RICHARDSON It looks like efforts to attract new businesses to this Dallas suburb are paying off.

In August, the Austin-based movie theater chain Alamo Drafthouse Cinema will open in Richardson, and its arrival signals that the city's economic development plans are taking shape.

The Heights Shopping Center was built back in the late 1950s, and for years has been struggling to fill empty retail space.

Craig Malone's company, Hartman Investments, bought the shopping center in 2010. "We re really excited about what's going on here... the money and the people who are going to be interested in this shopping center," he said. Craig Malone's company, Hartman Investments, bought the shopping center in 2010.

The shopping center was slated for renovations before that, but plans were put on hold during the recession. Then the city landed Alamo Drafthouse by offering generous tax incentives through an economic development partnership with the Chamber of Commerce.

"What first led us here was Central Expressway and Belt Line Road. There's really not a more prominent intersection," said Alamo Drafthouse Cinemas DFW owner Bill DiGaetano. "Then we started looking at the demographics of Richardson, which were just perfect for us."

Those demographics include young professionals and families that are making Richardson more than just the sleepy little suburb Michael Parmalee grew up in.

"I remember when there was nothing north of about Campbell," he said. "Now to see all the development in Richardson and coming from being a bedroom community to having its own active restaurants, a kind of night life scene and a lot of new things, it's really great."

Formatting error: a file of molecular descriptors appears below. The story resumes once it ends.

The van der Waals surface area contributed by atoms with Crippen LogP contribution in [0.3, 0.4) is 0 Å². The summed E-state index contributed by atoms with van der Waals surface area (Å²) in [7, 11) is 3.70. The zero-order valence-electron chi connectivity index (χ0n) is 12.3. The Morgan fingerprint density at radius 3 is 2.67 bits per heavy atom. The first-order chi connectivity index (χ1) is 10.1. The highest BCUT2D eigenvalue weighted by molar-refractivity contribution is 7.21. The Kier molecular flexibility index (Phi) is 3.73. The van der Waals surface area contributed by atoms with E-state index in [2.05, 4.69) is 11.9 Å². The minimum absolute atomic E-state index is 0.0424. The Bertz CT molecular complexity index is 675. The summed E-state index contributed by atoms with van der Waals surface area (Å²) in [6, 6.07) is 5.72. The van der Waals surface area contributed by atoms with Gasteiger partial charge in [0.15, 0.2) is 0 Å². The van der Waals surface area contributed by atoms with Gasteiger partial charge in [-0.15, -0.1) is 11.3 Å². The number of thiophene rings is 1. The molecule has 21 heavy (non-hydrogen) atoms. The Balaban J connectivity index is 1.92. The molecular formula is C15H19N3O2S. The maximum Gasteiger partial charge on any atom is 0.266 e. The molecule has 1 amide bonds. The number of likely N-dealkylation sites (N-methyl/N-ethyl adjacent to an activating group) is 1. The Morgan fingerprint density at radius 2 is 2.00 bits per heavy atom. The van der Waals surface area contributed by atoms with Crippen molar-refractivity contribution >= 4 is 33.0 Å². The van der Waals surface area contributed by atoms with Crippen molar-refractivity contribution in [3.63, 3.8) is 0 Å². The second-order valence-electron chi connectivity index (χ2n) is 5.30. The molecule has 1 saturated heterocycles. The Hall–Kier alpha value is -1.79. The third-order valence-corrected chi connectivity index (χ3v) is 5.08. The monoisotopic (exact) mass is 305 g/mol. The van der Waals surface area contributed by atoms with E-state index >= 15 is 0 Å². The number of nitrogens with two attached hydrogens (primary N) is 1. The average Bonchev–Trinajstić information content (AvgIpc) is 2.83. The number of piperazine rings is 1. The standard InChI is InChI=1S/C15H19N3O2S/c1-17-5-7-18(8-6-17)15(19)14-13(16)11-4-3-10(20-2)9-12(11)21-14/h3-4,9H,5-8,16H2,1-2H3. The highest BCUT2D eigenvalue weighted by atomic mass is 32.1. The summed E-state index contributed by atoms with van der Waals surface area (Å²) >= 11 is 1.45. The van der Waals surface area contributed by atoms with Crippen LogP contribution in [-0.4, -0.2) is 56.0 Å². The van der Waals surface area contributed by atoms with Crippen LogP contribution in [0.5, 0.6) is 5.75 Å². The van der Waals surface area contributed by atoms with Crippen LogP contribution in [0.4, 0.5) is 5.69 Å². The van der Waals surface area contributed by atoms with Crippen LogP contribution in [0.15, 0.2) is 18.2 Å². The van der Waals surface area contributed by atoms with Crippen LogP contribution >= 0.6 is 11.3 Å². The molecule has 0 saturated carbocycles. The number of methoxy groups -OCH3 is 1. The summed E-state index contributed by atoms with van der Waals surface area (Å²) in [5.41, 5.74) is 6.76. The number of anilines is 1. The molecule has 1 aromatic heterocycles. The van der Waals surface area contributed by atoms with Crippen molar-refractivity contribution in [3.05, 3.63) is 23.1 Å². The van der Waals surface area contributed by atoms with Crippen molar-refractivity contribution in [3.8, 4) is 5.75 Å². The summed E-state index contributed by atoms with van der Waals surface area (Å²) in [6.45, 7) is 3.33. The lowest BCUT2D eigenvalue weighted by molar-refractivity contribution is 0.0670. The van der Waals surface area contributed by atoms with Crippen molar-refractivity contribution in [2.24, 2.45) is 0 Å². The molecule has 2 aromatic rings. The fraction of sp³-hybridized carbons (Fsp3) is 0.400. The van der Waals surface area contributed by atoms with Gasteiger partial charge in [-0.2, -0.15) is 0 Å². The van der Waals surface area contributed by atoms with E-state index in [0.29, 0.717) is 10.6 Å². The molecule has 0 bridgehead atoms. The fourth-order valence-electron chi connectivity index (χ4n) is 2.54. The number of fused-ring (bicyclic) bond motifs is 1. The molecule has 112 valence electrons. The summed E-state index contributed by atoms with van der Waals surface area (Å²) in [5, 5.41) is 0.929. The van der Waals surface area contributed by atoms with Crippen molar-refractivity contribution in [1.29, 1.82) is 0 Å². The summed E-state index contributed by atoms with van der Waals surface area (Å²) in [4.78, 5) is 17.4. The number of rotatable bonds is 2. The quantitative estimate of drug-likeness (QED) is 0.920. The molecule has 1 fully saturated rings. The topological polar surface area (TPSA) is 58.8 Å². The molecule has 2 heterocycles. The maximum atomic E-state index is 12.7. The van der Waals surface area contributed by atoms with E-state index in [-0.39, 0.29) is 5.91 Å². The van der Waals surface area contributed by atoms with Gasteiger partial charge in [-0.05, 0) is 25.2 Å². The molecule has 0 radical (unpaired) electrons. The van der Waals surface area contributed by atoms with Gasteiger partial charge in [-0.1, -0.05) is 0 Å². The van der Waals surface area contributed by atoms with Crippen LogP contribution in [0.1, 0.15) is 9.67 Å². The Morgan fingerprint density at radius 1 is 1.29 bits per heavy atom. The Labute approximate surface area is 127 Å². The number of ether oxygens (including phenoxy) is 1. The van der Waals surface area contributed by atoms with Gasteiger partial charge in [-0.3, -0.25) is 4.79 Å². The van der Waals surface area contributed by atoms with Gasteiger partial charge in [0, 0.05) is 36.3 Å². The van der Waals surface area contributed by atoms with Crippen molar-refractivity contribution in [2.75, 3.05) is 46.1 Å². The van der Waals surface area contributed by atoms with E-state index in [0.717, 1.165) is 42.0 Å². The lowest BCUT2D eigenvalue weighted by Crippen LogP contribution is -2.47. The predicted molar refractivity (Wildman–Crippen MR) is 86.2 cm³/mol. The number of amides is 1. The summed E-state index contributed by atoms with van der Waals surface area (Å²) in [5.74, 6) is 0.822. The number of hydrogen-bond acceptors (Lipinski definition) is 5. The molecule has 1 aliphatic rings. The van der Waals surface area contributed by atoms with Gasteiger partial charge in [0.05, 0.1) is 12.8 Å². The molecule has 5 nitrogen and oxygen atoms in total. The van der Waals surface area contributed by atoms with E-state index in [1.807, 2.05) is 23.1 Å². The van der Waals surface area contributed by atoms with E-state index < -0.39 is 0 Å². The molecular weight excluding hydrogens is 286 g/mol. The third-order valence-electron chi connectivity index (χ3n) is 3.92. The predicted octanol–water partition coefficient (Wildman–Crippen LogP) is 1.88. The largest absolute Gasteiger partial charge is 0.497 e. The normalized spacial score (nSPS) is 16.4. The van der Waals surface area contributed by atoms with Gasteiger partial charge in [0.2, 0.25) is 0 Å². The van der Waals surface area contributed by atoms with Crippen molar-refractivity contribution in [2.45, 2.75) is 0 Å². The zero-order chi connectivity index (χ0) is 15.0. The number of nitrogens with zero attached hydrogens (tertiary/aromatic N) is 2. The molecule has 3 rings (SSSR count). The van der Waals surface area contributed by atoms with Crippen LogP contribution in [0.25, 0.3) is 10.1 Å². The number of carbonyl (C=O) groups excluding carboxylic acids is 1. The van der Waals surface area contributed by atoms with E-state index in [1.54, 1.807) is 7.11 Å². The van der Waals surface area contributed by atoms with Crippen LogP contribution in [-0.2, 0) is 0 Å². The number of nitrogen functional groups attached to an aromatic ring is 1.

On Friday, the Heights Aquatic Family Center opened. It replaced a 50-year-old pool and cost $4.4 million as part of bond program.

It and Alamo Drafthouse Cinemas represent huge investments in one of the older parts of the city.

The theater won t open until August, but it's already establishing its presence in the community with free outdoor summer movie screening events. On Saturday night, the movie was "Dazed and Confused."

The series is attracting a crowd... and other businesses, which is ultimately what the city had hoped would happen.

"Once Alamo is open, we've got a lot of interest," Malone said. "We already have several major people looking at different places in here already."


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